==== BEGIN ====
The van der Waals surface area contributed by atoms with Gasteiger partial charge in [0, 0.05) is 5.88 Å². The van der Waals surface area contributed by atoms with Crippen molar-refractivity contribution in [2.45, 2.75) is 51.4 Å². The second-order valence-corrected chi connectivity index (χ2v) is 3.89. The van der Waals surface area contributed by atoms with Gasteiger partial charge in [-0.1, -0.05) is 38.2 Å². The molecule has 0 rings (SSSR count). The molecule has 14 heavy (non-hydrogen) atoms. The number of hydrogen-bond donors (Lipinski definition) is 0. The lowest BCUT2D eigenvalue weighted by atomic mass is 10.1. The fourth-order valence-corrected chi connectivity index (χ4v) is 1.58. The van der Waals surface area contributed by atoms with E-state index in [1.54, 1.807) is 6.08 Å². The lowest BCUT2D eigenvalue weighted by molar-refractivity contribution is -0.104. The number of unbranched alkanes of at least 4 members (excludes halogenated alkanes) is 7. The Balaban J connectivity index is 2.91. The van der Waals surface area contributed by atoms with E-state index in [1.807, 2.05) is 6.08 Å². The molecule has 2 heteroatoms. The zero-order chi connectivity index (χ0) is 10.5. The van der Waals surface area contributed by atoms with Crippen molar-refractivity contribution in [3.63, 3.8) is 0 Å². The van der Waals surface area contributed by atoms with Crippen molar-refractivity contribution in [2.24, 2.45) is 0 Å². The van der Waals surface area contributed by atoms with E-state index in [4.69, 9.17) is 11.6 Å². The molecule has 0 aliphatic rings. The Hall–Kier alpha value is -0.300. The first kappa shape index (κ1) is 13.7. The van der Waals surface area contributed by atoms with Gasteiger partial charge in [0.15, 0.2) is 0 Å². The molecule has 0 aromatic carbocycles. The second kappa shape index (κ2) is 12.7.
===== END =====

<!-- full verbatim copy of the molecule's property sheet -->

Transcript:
The van der Waals surface area contributed by atoms with Gasteiger partial charge in [0, 0.05) is 5.88 Å². The van der Waals surface area contributed by atoms with Crippen molar-refractivity contribution in [2.45, 2.75) is 51.4 Å². The second-order valence-corrected chi connectivity index (χ2v) is 3.89. The van der Waals surface area contributed by atoms with Gasteiger partial charge in [-0.1, -0.05) is 38.2 Å². The molecule has 0 rings (SSSR count). The molecule has 14 heavy (non-hydrogen) atoms. The number of hydrogen-bond donors (Lipinski definition) is 0. The lowest BCUT2D eigenvalue weighted by atomic mass is 10.1. The fourth-order valence-corrected chi connectivity index (χ4v) is 1.58. The van der Waals surface area contributed by atoms with E-state index in [1.54, 1.807) is 6.08 Å². The lowest BCUT2D eigenvalue weighted by molar-refractivity contribution is -0.104. The number of unbranched alkanes of at least 4 members (excludes halogenated alkanes) is 7. The Balaban J connectivity index is 2.91. The van der Waals surface area contributed by atoms with E-state index in [1.807, 2.05) is 6.08 Å². The molecule has 2 heteroatoms. The zero-order chi connectivity index (χ0) is 10.5. The van der Waals surface area contributed by atoms with Crippen molar-refractivity contribution in [3.63, 3.8) is 0 Å². The van der Waals surface area contributed by atoms with Crippen molar-refractivity contribution in [2.24, 2.45) is 0 Å². The van der Waals surface area contributed by atoms with E-state index in [4.69, 9.17) is 11.6 Å². The molecule has 0 aliphatic rings. The Hall–Kier alpha value is -0.300. The first kappa shape index (κ1) is 13.7. The van der Waals surface area contributed by atoms with Gasteiger partial charge in [0.15, 0.2) is 0 Å². The molecule has 0 aromatic carbocycles. The second kappa shape index (κ2) is 12.7.